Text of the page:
Nissan Has Begun Buying Back LEAFs Under Pressure From Lemon Law Regulations
Over one of the hottest summers on record in Arizona, a battle of sorts has been taking place between LEAF owners, and the car's parent Nissan Motor Company.
Reports Have The LEAF And Its 24 kWh Battery Pack (LiMnO2) Losing As Much As 40% Of Its Range
Many of that state's LEAF owners (and some others in places such as Texas and California) have been experiencing battery loss, and not just a little.
In the case of Scott Yarosh, he says "I was only able to get 42 miles on a single charge" before he returned his leased LEAF early because it could no longer serve its function, a 45 mile commute to work.
Mr. Yarosh was charged $700 in fees for doing so, an amount that has since just been returned. Why? Scott says, "I think they are trying to get me to shut up."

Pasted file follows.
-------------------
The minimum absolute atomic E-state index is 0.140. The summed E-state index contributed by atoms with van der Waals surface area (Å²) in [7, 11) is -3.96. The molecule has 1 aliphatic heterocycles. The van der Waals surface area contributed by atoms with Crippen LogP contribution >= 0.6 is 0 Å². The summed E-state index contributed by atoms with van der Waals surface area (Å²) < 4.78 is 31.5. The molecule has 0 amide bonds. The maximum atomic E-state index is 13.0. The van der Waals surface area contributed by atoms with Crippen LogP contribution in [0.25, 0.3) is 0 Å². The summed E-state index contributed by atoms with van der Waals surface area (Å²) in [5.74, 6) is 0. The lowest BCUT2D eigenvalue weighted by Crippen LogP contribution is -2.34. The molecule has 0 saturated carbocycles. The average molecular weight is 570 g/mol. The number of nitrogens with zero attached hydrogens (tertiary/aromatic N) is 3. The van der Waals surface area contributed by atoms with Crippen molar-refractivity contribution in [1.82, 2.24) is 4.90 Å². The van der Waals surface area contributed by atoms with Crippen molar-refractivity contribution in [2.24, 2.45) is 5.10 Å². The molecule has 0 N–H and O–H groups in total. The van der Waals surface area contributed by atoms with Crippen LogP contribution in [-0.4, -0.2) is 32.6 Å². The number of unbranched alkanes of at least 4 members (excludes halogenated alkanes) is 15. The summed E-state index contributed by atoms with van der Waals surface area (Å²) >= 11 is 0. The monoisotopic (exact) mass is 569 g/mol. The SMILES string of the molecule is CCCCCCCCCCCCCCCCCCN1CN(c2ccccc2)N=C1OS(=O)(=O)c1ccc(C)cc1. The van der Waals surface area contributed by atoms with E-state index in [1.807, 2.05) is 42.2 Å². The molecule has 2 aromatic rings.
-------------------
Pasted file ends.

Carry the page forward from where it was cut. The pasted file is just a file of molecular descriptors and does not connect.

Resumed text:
Another couple, the Conveys, after fighting with Nissan for quite some time, have claimed victory, as Nissan is paying to buy back their 2011 LEAF under the terms of the Arizona lemon law.
Nissan had issued a statement earlier this week after InsideEVs' contributor Tony Williams organized the largest owner-based test of LEAFs who were showing significant battery capacity loss (that report with test results here), with Nissan concluding the "cars were operating to specification" and "no defects were found," after recalling some of the cars for testing; basically saying to LEAF owners, that in their minds the matter had been looked into, and no further action would be taken.
Now with confirmation that Nissan has bought back (at least) two LEAFs under Arizona's lemon law, that would suggest the matter has been taken out of their hands to make such a decision.
It appears, at least at this moment, that Nissan had the opportunity to step up and do the right thing in Arizona, but chose not to; now they will be forced to, but without any of the goodwill they could have generated out of this unfortunate situation. CBS 5 - KPHO